As public pressure mounts on the Jonesboro police department's investigation into the death of Chavis Carter, a 21-year-old who authorities say killed himself while handcuffed in the back of a squad car last month, new evidence in the case has been released that the department says supports its version of events.
Last night, the Jonesboro, Ark. police department released dashboard camera video, as well 911 audio recordings taken the night of the shooting and video and audio interviews with witnesses.
In the video of the traffic stop, Carter is shown stepping out of a pickup truck, and questioned before turning around and being handcuffed. He is led offscreen to the squad car, and can be heard giving the pronunciation of his name and spelling it for one of the officers. Two other men who were with Carter in the truck are also seen being questioned, handcuffed and then released several minutes later.
However the dashboard video, notably, doesn't show the moment when the gun goes off.
Although the investigation into Carter’s death is ongoing, the department issued a statement, saying it is “at a stage of the investigation where certain elements can be released without compromising the integrity of the remaining process.”
According to the statement, the department is still awaiting the complete autopsy report as well as complete forensics and toxicology results from the State Crime Lab.
The dashboard camera video was made publicly accessible just days after Jonesboro police released a re-enactment of Officer Baggett's version of the story. The police maintain that the officers patted Chavis down, but missed the small, .380-caliber handgun he had on his person.
Michael Yates, the police chief, called the shooting "bizarre," and said that the incident "defies logic at first glance."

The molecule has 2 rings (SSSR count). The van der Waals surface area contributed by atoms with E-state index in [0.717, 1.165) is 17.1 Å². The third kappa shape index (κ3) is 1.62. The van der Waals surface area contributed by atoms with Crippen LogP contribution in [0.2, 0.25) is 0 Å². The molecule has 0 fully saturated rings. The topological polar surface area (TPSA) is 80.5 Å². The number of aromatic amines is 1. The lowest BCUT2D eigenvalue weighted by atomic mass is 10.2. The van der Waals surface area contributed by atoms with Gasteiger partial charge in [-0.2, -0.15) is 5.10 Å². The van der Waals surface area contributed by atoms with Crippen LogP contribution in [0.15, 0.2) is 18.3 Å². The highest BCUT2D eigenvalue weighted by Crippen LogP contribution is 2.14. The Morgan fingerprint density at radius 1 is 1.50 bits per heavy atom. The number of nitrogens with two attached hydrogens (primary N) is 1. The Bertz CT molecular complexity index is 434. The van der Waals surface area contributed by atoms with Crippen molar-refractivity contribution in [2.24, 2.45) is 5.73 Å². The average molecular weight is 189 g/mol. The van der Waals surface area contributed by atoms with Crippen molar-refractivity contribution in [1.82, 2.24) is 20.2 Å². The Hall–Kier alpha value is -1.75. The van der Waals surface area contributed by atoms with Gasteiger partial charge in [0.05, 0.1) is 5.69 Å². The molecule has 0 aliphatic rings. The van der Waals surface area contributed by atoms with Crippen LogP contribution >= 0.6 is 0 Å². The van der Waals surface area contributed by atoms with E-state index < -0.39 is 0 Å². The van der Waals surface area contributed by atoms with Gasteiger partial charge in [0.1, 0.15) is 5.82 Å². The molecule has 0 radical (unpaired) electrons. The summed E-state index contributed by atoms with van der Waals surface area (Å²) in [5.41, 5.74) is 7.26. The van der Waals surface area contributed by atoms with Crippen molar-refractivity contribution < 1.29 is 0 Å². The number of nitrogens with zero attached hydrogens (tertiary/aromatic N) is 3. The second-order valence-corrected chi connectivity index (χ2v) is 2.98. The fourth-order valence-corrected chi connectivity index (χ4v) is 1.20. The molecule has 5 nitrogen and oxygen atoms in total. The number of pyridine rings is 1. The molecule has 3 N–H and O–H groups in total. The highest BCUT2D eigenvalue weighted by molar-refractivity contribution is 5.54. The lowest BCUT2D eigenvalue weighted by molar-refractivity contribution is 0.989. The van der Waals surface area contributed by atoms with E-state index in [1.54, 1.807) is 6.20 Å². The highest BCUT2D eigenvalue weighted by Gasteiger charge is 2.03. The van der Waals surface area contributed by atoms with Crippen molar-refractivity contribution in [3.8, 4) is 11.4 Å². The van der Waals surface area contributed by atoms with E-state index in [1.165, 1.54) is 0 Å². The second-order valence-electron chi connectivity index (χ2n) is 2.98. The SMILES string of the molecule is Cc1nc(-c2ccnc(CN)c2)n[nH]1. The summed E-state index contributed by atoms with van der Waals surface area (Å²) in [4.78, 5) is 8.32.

He said that it's "very possible and quite easy" for a handcuffed person to raise a pistol to their head."
"It's obvious they did miss the weapon on the first search. It is likely, since he was placed into the car unhandcuffed the first time, that he had an opportunity to stash the weapon in the car," Yates said to the Associated Press. "The second search, which was more thorough and inclusive, did not disclose the weapon either."
Earlier this month, the FBI said it was conducting its own investigation into the incident.
WMC-TV in Memphis obtained copies of the personnel files of both officers who were at the scene during the shooting. According to the documents, Marsh had been commended on four occasions, formally awarded once, and received a complimentary letter from a citizen. But he also received two admonishments, a "letter of counseling" because he failed to follow police procedure by calling in traffic stops, and two formal reprimands. (According to WMC-TV, one of those reprimands followed a citizen's complaint that Marsh left "improper" notes on her vehicle. The two admonishments, the paper said, were due to "minor accidents in a patrol car.")
Baggett was admonished for breaking the department's rules on police pursuits and was praised by a citizen in a letter.
Both officers are currently on paid leave.
Civil rights groups in Arkansas have called for Yates's resignation. Prior to taking his position in Jonesboro, Yates had disputes with black leaders during his time as the police chief of Americus, Ga., and resigned after he sparked a furor by conducting an improper background check of one of the NAACP's leader there.
Carter's parents remain suspicious of the police account of the shooting. “They could have told me anything, that he died in a car wreck or anything else. I can go for that,” Charles Douglas, Carter's father, told the Huffington Post. “But suicide? I don’t believe it for one second.”
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